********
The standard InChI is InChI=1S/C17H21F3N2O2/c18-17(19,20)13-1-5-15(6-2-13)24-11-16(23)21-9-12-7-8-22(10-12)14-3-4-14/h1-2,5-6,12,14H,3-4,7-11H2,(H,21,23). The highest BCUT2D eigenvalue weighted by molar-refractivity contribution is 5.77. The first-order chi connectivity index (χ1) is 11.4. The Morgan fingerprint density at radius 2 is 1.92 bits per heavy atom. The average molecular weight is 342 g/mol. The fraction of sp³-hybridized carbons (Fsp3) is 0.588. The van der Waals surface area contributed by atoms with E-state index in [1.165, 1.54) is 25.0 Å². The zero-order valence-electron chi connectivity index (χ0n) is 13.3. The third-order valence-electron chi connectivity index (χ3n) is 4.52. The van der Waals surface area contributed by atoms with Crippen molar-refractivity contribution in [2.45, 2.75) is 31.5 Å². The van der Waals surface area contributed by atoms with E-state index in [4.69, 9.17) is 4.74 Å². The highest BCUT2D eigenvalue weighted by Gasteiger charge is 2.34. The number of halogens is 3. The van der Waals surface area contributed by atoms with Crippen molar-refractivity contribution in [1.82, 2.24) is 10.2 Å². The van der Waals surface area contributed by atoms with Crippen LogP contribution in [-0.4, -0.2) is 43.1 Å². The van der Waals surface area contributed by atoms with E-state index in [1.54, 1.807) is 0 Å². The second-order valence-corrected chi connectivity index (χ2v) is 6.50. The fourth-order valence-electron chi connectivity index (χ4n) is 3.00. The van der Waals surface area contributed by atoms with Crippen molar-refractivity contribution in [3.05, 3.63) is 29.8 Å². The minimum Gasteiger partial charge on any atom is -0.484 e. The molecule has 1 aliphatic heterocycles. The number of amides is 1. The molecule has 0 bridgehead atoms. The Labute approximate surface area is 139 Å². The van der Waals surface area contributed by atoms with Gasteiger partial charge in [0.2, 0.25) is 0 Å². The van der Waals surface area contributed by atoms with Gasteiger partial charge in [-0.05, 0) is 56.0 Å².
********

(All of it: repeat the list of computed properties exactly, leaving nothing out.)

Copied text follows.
The standard InChI is InChI=1S/C17H21F3N2O2/c18-17(19,20)13-1-5-15(6-2-13)24-11-16(23)21-9-12-7-8-22(10-12)14-3-4-14/h1-2,5-6,12,14H,3-4,7-11H2,(H,21,23). The highest BCUT2D eigenvalue weighted by molar-refractivity contribution is 5.77. The first-order chi connectivity index (χ1) is 11.4. The Morgan fingerprint density at radius 2 is 1.92 bits per heavy atom. The average molecular weight is 342 g/mol. The fraction of sp³-hybridized carbons (Fsp3) is 0.588. The van der Waals surface area contributed by atoms with E-state index in [1.165, 1.54) is 25.0 Å². The zero-order valence-electron chi connectivity index (χ0n) is 13.3. The third-order valence-electron chi connectivity index (χ3n) is 4.52. The van der Waals surface area contributed by atoms with Crippen molar-refractivity contribution in [2.45, 2.75) is 31.5 Å². The van der Waals surface area contributed by atoms with E-state index in [4.69, 9.17) is 4.74 Å². The highest BCUT2D eigenvalue weighted by Gasteiger charge is 2.34. The number of halogens is 3. The van der Waals surface area contributed by atoms with Crippen molar-refractivity contribution in [1.82, 2.24) is 10.2 Å². The van der Waals surface area contributed by atoms with Crippen LogP contribution in [-0.4, -0.2) is 43.1 Å². The van der Waals surface area contributed by atoms with E-state index in [1.54, 1.807) is 0 Å². The second-order valence-corrected chi connectivity index (χ2v) is 6.50. The fourth-order valence-electron chi connectivity index (χ4n) is 3.00. The van der Waals surface area contributed by atoms with Crippen molar-refractivity contribution in [3.05, 3.63) is 29.8 Å². The minimum Gasteiger partial charge on any atom is -0.484 e. The molecule has 1 aliphatic heterocycles. The number of amides is 1. The molecule has 0 bridgehead atoms. The Labute approximate surface area is 139 Å². The van der Waals surface area contributed by atoms with Gasteiger partial charge in [0.2, 0.25) is 0 Å². The van der Waals surface area contributed by atoms with Gasteiger partial charge in [-0.05, 0) is 56.0 Å².